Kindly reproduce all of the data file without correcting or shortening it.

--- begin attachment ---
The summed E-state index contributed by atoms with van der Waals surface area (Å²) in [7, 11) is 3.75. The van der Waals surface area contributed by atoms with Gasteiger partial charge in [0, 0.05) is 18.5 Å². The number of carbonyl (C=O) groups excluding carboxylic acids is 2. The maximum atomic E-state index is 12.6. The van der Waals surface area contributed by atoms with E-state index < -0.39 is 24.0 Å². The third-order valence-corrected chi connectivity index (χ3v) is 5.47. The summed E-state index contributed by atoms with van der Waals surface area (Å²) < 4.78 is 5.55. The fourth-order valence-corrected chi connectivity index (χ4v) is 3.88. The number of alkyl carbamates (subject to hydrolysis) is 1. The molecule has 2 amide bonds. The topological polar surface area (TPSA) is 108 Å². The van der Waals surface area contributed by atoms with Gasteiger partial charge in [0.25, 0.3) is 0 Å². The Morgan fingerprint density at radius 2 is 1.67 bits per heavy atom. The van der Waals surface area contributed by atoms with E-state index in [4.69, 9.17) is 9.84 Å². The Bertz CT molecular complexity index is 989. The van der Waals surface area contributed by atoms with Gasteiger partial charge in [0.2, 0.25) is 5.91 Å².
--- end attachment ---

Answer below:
The summed E-state index contributed by atoms with van der Waals surface area (Å²) in [7, 11) is 3.75. The van der Waals surface area contributed by atoms with Gasteiger partial charge in [0, 0.05) is 18.5 Å². The number of carbonyl (C=O) groups excluding carboxylic acids is 2. The maximum atomic E-state index is 12.6. The van der Waals surface area contributed by atoms with E-state index < -0.39 is 24.0 Å². The third-order valence-corrected chi connectivity index (χ3v) is 5.47. The summed E-state index contributed by atoms with van der Waals surface area (Å²) < 4.78 is 5.55. The fourth-order valence-corrected chi connectivity index (χ4v) is 3.88. The number of alkyl carbamates (subject to hydrolysis) is 1. The molecule has 2 amide bonds. The topological polar surface area (TPSA) is 108 Å². The van der Waals surface area contributed by atoms with Gasteiger partial charge in [0.25, 0.3) is 0 Å². The Morgan fingerprint density at radius 2 is 1.67 bits per heavy atom. The van der Waals surface area contributed by atoms with E-state index in [4.69, 9.17) is 9.84 Å². The Bertz CT molecular complexity index is 989. The van der Waals surface area contributed by atoms with Gasteiger partial charge in [0.2, 0.25) is 5.91 Å².